Saturday, July 21, 2012

Creationism And Fused Chromosomes

I used to avidly follow the evolution creationism debates on the internet. The beginning of my interest was the flurry of rebuttals to Michael Behe's book Darwin's Black Box which were put up on Boston Review. It was a great learning experience as biologists picked apart the concept of intelligent design and "irreducible complexity".

That tradition of battling creationists by providing clear explanations of biological phenomena continues with science writer Carl Zimmer explaining how the fusion of chromosomes can explain the difference in the chromosome number between our closest relatives and humans. Gorillas and chimpanzees have 24 pairs of chromosomes while humans have 23 pairs. John Hawks pitches in and gives an insight into the relationship between large genetic changes and the origin of new species.

I am always completely befuddled by the creationist response. I mean who are the creationists really addressing?  Their arguments against evolution are usually poor and not backed by evidence and their alternative explanations for the origin of complexity and diversity like Michael Behe's idea of a pre-formed genome border on the ridiculous. Even they must know that they will never win over biologists and well.. people with the ability to think for themselves..:)

My take is that creationists are not so much trying to convert people to the idea of creationism as much as trying to keep their flock from rejecting God and migrating to the side of rationality. Their enterprise of rejecting evolution and providing counter "explanations" rely on the vast majority of people with faith who already reject evolution only reading creationist literature. You could argue that with the internet it is so easy to find and read arguments put forward by scientists. That is true, but it is also true that people with strong convictions generally seek out conforming opinions and then stick to their own community. I doubt if the vast majority of followers of major creationist websites take the trouble of reading the criticisms of biologists.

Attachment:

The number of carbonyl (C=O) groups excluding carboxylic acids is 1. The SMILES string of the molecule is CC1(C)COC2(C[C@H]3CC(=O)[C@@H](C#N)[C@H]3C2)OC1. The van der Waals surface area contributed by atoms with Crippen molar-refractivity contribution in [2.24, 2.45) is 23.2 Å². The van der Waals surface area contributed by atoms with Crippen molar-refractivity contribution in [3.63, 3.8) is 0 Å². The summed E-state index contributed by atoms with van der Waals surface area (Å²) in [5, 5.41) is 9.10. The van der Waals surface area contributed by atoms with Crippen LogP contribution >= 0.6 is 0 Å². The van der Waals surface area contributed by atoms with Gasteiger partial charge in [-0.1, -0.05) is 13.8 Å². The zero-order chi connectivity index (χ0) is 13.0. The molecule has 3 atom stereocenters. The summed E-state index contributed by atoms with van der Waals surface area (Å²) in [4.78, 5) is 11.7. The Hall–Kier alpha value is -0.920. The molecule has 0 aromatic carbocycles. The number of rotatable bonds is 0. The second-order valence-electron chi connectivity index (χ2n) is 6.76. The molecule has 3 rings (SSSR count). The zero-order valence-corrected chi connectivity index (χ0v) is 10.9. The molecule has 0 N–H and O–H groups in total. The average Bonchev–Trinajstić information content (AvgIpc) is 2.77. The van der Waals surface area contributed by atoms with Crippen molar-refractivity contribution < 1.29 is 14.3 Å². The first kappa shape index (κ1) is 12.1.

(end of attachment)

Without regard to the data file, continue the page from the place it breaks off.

I think that suits the creationists. They can misrepresent evolution and the work of scientists all they want knowing that the majority of the faithful will be reading only their side of the story. That is the reason for the conditions they have recently put on debating the fused chromosomes with Carl Zimmer. It has to be on their moderated web site with a word limit with no comments allowed.


  1. I totally agree with you, and very well said. I also think creationists look for any support for their point of view, just so that they will feel better about themselves! ... but then maybe we all do this :)

  2. In the States, at least, there does seem to be a battle for the middle -- those raised religious but who never really questioned it. (And that middle is far too large.) But yes, I think a lot of it is creationist attempts to keep their own beliefs from crumbling.

    I followed this closely when I was actively blogging, as well as following the arguments within the skeptic community as to how to deal with it. But, as important as it is, I find it an exhausting battle.

  3. What people believe in is rarely a matter of logic and reasoning. Whether it is a young woman who believes that the violent drunkard will reform as soon as he marries her, or someone who believes she is the re-incarnation of the rani of Jhansi, belief has nothing to do with logic. Why do creationist go to such absurd lengths? Believers in creationism will believe no matter what.

  4. thanks all for your inputs! I don't follow the creationism debate as closely now.. as CMS put it.. it is exhausting!